Think Before You Run

AGSAF logoGood parents and teachers make children learn common sense safety measures.  When we’re young, we often hear phrases like “stop, drop and roll” or “look both ways before you cross the street.”  My father had his own notorious favorite – “Get your shoes outta the middle of the floor!  I almost tripped and broke my neck!”  These command statements usually deal with motion and the ability to protect oneself.

 

In the aftermath of an artificially generated stampede or dominipede, I think it’s reasonable to conclude that society will witness the emergence of a new phrase.

“Think before you run.”

This straightforward instruction would apply to the prospect of receiving panic-laden information delivered via cell phones.  It would also encompass any cellular directive instructing a person to physically engage in an act of movement (likely regarding a hoax evacuation order).

If you think about it, our lives are governed by signals.  A yellow light at a busy intersection forces you to make a choice.  Speed up or slow down.  The opening bell on Wall Street sends traders into a flurry of activity.  Watch the collective reaction of soccer fans when the referee blows the final whistle.  These events are commonplace and people generally react accordingly.  There’s virtually no expectation of bodily injury or loss of life.

Such is the case when large numbers of people simultaneously use their cell phones.  Because of the routine frequency, there’s no expectation of these individual acts culminating in mass hysteria.  There’s no precedent.  We’ve seen it all before.  Notions of fear and panic just aren’t part of the current equation.  And there’s certainly no prognostication for a human stampede.

But widespread cell phone use has introduced broader implications for society at-large.  It has added a new, previously unexplored variable into crowded situations.  Eventually, this issue will have to be addressed.  Human beings will be forced to alter their previously defined expectations.  And it will also become necessary to reprogram our societal behavior.

Generally and historically speaking, there’s only one way to summon inertia for transformative change.  Regrettably, large numbers of people usually have to unexpectedly die.  There just hasn’t been that one defining moment… yet.  A singular moment in time that galvanizes society to recalibrate, change its perception and move forward.

I’m viewing all of this over a long-term event horizon.  It’s all part of the game.  The game called life.  And every so often, it becomes necessary to change the rules of the game.  Cellular technology has permanently changed the rules of the game.  That’s why the forest fire analogy is so appropriate.  Fires have been around since the dawn of man.  But in the 1940’s, things finally reached a tipping point.  And with that tipping point, government made a collective decision to do something about it.  It launched awareness campaigns.

Our modern day equivalent is the implementation of enhanced airline screening procedures in the wake of 9/11.  The circumstance of multiple planes flying into buildings introduced a different set of variables and dictated a new approach.  Government abandoned the outdated airline screening protocol.  Similarly, rapid advances in communication and technology are literally beckoning for a new approach.  We just haven’t reached that tipping point… yet.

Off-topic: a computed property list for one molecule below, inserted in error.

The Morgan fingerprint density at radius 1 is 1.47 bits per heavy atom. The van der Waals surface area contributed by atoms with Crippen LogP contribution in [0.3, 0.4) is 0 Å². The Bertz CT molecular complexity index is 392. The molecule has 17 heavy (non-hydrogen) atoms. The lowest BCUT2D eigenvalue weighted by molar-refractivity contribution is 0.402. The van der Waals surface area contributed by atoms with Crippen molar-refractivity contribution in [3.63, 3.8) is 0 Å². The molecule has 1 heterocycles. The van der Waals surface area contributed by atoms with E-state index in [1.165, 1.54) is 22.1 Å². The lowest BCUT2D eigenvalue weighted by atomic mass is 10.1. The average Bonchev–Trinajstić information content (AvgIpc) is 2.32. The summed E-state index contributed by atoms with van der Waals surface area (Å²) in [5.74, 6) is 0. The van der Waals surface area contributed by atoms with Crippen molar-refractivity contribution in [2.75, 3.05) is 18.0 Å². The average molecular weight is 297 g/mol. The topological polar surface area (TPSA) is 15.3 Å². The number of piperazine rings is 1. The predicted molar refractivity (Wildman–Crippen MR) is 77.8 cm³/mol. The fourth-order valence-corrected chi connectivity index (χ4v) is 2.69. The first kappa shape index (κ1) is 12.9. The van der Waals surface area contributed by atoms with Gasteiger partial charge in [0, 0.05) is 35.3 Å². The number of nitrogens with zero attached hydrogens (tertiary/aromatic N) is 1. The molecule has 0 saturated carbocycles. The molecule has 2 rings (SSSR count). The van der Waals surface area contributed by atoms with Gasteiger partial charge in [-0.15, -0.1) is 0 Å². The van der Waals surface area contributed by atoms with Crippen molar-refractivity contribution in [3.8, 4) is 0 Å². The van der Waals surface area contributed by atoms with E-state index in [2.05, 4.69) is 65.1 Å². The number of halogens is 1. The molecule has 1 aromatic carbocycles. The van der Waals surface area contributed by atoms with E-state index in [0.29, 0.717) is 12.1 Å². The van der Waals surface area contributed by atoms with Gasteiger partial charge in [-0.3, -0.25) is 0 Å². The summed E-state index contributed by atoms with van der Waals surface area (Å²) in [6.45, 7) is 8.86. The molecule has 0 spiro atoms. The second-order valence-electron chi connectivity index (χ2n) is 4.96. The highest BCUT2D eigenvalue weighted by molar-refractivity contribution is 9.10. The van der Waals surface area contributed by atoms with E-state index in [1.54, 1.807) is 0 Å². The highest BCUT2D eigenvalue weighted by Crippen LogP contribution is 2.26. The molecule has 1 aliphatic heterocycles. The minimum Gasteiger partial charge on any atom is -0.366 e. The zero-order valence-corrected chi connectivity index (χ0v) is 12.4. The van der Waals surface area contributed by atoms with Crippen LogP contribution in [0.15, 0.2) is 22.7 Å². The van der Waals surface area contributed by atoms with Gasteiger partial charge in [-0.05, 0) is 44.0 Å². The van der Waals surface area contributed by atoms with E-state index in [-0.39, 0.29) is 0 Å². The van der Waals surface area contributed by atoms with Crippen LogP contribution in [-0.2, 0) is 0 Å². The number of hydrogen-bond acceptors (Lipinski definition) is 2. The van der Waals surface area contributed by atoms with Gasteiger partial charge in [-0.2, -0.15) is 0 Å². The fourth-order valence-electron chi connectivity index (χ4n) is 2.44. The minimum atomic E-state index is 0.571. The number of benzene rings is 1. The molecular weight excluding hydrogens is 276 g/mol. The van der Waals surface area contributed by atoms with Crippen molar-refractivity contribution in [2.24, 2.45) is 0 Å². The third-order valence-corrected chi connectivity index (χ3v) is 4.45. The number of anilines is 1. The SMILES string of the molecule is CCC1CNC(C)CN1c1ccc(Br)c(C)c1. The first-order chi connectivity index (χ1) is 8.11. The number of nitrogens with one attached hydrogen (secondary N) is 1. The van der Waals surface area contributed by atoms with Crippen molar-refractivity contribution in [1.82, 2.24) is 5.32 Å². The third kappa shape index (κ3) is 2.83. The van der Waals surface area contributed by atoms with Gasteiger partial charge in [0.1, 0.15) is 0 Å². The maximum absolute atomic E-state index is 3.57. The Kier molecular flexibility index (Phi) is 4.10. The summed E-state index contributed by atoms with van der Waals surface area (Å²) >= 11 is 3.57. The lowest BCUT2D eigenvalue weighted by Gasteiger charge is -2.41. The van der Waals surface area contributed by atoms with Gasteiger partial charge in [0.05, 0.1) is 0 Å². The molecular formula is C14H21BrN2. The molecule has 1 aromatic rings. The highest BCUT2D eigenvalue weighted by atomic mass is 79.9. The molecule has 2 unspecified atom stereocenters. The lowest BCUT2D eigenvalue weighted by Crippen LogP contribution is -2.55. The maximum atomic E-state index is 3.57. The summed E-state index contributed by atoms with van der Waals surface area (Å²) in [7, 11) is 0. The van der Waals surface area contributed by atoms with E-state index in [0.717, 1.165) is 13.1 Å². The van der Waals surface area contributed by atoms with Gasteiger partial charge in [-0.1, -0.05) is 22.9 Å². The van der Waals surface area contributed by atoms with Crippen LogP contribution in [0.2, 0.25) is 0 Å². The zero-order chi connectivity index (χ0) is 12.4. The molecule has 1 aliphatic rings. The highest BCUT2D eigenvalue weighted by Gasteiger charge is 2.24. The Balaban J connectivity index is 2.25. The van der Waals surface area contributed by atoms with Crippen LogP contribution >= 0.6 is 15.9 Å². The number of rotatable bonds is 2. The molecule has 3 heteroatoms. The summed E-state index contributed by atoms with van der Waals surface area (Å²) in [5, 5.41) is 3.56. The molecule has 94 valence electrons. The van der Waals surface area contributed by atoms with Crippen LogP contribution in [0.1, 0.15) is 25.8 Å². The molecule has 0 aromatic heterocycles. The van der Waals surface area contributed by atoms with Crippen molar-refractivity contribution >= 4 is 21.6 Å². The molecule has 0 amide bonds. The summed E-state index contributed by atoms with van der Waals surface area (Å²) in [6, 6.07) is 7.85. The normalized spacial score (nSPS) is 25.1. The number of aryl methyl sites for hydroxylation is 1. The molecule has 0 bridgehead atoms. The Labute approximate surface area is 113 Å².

The main difference between the fallout from 9/11 and a dominipede – it doesn’t necessitate spending trillions of dollars.  Instead of money, it all hinges on awareness.  This is a good thing because snippets of knowledge and wisdom are generally an inexpensive commodity.

But our federal government is unlikely to adopt a sweeping, new policy unless there’s a massive allocation of financial resources.  Adding to the problem, unless politicians “have their feet held to the fire” or think they’ll be personally held accountable, our government isn’t inclined to undertake a major course of action.  Now let’s factor in the current climate of partisan acrimony and congressional disfunction.  And finally, making the matter even worse is the overriding catch-22.  If you acknowledge a problem, you own it.  And if it were to happen, guess who reaps the blame?  Four big reasons why it’s so critical to defy the entrenched status quo.

So why can’t we make this major adjustment BEFORE an easily predictable tragedy takes place?  Are our societal expectations so low that we simply cannot adapt and grasp the concept of prevention?  I know what you’re thinking.  But It’s all based on a hypothetical.  The problem I have with that argument – when the outline and conceptual nature of the future tragedy reaches the threshold of being so blatantly obvious and inevitable, it becomes necessary to take action.  If the prospect of a dominipede doesn’t evoke concern…

I’ll readily concede that I don’t have all the answers, but I will assure you of one thing: adherence to the current path is unsustainable.  We’ll never have all the relevant information.  The who, what, when, where and why will remain unavailable… until disaster strikes.

Crosby, Stills, Nash and Young summed it up best.  Teach your children well.

“Pay attention.”  “Keep your head up.”  “Watch where you’re going.”

Society will have its new slogan, likely sooner rather than later.

“Think before you run.”

Why not make it sooner?